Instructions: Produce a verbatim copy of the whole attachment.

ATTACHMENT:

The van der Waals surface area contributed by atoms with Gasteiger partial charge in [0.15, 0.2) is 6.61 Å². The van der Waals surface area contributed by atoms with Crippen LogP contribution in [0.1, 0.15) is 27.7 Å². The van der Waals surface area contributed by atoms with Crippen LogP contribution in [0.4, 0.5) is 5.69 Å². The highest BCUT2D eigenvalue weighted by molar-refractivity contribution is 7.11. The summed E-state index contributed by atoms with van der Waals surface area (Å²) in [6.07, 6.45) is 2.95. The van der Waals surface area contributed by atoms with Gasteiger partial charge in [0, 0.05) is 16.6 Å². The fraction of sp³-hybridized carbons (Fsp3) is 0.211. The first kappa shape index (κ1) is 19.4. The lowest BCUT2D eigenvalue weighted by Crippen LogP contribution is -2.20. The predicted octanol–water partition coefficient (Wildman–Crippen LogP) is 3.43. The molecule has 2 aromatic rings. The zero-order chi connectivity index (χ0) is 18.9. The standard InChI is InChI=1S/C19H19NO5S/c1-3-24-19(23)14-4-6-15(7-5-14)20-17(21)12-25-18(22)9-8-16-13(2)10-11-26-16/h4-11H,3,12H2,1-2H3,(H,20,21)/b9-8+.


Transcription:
The van der Waals surface area contributed by atoms with Gasteiger partial charge in [0.15, 0.2) is 6.61 Å². The van der Waals surface area contributed by atoms with Crippen LogP contribution in [0.1, 0.15) is 27.7 Å². The van der Waals surface area contributed by atoms with Crippen LogP contribution in [0.4, 0.5) is 5.69 Å². The highest BCUT2D eigenvalue weighted by molar-refractivity contribution is 7.11. The summed E-state index contributed by atoms with van der Waals surface area (Å²) in [6.07, 6.45) is 2.95. The van der Waals surface area contributed by atoms with Gasteiger partial charge in [0, 0.05) is 16.6 Å². The fraction of sp³-hybridized carbons (Fsp3) is 0.211. The first kappa shape index (κ1) is 19.4. The lowest BCUT2D eigenvalue weighted by Crippen LogP contribution is -2.20. The predicted octanol–water partition coefficient (Wildman–Crippen LogP) is 3.43. The molecule has 2 aromatic rings. The zero-order chi connectivity index (χ0) is 18.9. The standard InChI is InChI=1S/C19H19NO5S/c1-3-24-19(23)14-4-6-15(7-5-14)20-17(21)12-25-18(22)9-8-16-13(2)10-11-26-16/h4-11H,3,12H2,1-2H3,(H,20,21)/b9-8+.